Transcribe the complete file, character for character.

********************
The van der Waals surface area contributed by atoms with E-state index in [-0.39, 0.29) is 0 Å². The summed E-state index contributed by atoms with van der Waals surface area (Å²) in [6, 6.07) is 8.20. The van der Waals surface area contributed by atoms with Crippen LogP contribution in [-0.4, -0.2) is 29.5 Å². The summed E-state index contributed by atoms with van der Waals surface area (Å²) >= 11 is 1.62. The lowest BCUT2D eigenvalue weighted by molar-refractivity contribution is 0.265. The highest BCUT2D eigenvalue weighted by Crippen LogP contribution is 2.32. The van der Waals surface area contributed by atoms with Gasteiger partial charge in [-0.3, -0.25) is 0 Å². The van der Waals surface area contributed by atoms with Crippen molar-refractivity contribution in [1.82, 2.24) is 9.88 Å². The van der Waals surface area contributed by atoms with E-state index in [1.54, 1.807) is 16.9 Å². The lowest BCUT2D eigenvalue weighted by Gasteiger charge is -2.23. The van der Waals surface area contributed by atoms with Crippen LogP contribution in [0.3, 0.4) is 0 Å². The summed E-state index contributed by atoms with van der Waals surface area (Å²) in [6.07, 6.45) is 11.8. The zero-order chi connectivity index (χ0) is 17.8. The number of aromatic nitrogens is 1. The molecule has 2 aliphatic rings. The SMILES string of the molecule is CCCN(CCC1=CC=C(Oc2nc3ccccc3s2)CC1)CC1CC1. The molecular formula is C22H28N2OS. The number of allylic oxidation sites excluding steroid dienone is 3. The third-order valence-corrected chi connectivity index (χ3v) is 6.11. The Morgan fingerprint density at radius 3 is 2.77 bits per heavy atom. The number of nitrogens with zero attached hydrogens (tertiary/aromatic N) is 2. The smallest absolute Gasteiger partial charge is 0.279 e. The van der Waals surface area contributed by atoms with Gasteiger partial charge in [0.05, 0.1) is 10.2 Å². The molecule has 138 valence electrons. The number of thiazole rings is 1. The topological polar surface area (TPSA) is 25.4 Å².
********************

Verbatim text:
The van der Waals surface area contributed by atoms with E-state index in [-0.39, 0.29) is 0 Å². The summed E-state index contributed by atoms with van der Waals surface area (Å²) in [6, 6.07) is 8.20. The van der Waals surface area contributed by atoms with Crippen LogP contribution in [-0.4, -0.2) is 29.5 Å². The summed E-state index contributed by atoms with van der Waals surface area (Å²) >= 11 is 1.62. The lowest BCUT2D eigenvalue weighted by molar-refractivity contribution is 0.265. The highest BCUT2D eigenvalue weighted by Crippen LogP contribution is 2.32. The van der Waals surface area contributed by atoms with Gasteiger partial charge in [-0.3, -0.25) is 0 Å². The van der Waals surface area contributed by atoms with Crippen molar-refractivity contribution in [1.82, 2.24) is 9.88 Å². The van der Waals surface area contributed by atoms with E-state index in [1.54, 1.807) is 16.9 Å². The lowest BCUT2D eigenvalue weighted by Gasteiger charge is -2.23. The van der Waals surface area contributed by atoms with Crippen LogP contribution in [0.3, 0.4) is 0 Å². The summed E-state index contributed by atoms with van der Waals surface area (Å²) in [6.07, 6.45) is 11.8. The zero-order chi connectivity index (χ0) is 17.8. The number of aromatic nitrogens is 1. The molecule has 2 aliphatic rings. The SMILES string of the molecule is CCCN(CCC1=CC=C(Oc2nc3ccccc3s2)CC1)CC1CC1. The molecular formula is C22H28N2OS. The number of allylic oxidation sites excluding steroid dienone is 3. The third-order valence-corrected chi connectivity index (χ3v) is 6.11. The Morgan fingerprint density at radius 3 is 2.77 bits per heavy atom. The number of nitrogens with zero attached hydrogens (tertiary/aromatic N) is 2. The smallest absolute Gasteiger partial charge is 0.279 e. The van der Waals surface area contributed by atoms with Gasteiger partial charge in [0.05, 0.1) is 10.2 Å². The molecule has 138 valence electrons. The number of thiazole rings is 1. The topological polar surface area (TPSA) is 25.4 Å².